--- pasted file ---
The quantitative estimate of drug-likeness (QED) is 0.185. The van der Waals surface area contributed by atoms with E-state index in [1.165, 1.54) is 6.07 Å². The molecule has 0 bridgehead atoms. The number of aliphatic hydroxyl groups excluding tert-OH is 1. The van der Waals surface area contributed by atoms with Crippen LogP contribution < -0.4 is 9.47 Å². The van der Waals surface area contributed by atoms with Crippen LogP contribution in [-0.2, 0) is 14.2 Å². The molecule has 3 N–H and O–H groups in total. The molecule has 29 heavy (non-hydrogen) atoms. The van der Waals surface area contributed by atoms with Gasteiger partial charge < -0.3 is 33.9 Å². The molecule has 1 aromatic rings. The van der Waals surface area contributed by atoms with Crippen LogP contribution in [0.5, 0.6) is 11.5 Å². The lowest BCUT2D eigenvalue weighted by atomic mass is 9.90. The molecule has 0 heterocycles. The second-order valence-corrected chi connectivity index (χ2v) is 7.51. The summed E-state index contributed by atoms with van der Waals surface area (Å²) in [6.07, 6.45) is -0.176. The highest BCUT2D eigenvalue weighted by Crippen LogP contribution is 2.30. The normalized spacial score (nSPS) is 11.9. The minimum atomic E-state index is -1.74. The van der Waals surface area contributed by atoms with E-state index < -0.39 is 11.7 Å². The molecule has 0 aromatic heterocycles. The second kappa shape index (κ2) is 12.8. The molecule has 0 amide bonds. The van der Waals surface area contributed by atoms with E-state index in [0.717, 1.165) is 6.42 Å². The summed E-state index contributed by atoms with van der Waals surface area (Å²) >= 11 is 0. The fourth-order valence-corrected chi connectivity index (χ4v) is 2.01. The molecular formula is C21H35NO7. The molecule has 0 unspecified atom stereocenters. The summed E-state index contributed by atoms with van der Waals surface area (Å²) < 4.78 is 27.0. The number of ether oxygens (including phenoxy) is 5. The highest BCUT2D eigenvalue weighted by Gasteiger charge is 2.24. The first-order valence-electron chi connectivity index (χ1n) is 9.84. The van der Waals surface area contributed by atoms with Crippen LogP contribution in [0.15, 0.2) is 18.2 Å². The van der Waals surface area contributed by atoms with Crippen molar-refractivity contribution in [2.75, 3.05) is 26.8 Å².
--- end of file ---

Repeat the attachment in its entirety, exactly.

The quantitative estimate of drug-likeness (QED) is 0.185. The van der Waals surface area contributed by atoms with E-state index in [1.165, 1.54) is 6.07 Å². The molecule has 0 bridgehead atoms. The number of aliphatic hydroxyl groups excluding tert-OH is 1. The van der Waals surface area contributed by atoms with Crippen LogP contribution < -0.4 is 9.47 Å². The van der Waals surface area contributed by atoms with Crippen LogP contribution in [-0.2, 0) is 14.2 Å². The molecule has 3 N–H and O–H groups in total. The molecule has 29 heavy (non-hydrogen) atoms. The van der Waals surface area contributed by atoms with Gasteiger partial charge < -0.3 is 33.9 Å². The molecule has 1 aromatic rings. The van der Waals surface area contributed by atoms with Crippen LogP contribution in [0.5, 0.6) is 11.5 Å². The lowest BCUT2D eigenvalue weighted by atomic mass is 9.90. The molecule has 0 heterocycles. The second-order valence-corrected chi connectivity index (χ2v) is 7.51. The summed E-state index contributed by atoms with van der Waals surface area (Å²) in [6.07, 6.45) is -0.176. The highest BCUT2D eigenvalue weighted by Crippen LogP contribution is 2.30. The normalized spacial score (nSPS) is 11.9. The minimum atomic E-state index is -1.74. The van der Waals surface area contributed by atoms with E-state index < -0.39 is 11.7 Å². The molecule has 0 aromatic heterocycles. The second kappa shape index (κ2) is 12.8. The molecule has 0 amide bonds. The van der Waals surface area contributed by atoms with E-state index in [0.717, 1.165) is 6.42 Å². The summed E-state index contributed by atoms with van der Waals surface area (Å²) >= 11 is 0. The fourth-order valence-corrected chi connectivity index (χ4v) is 2.01. The molecular formula is C21H35NO7. The molecule has 0 unspecified atom stereocenters. The summed E-state index contributed by atoms with van der Waals surface area (Å²) < 4.78 is 27.0. The number of ether oxygens (including phenoxy) is 5. The highest BCUT2D eigenvalue weighted by Gasteiger charge is 2.24. The first-order valence-electron chi connectivity index (χ1n) is 9.84. The van der Waals surface area contributed by atoms with Crippen LogP contribution in [0.15, 0.2) is 18.2 Å². The van der Waals surface area contributed by atoms with Crippen molar-refractivity contribution in [2.75, 3.05) is 26.8 Å².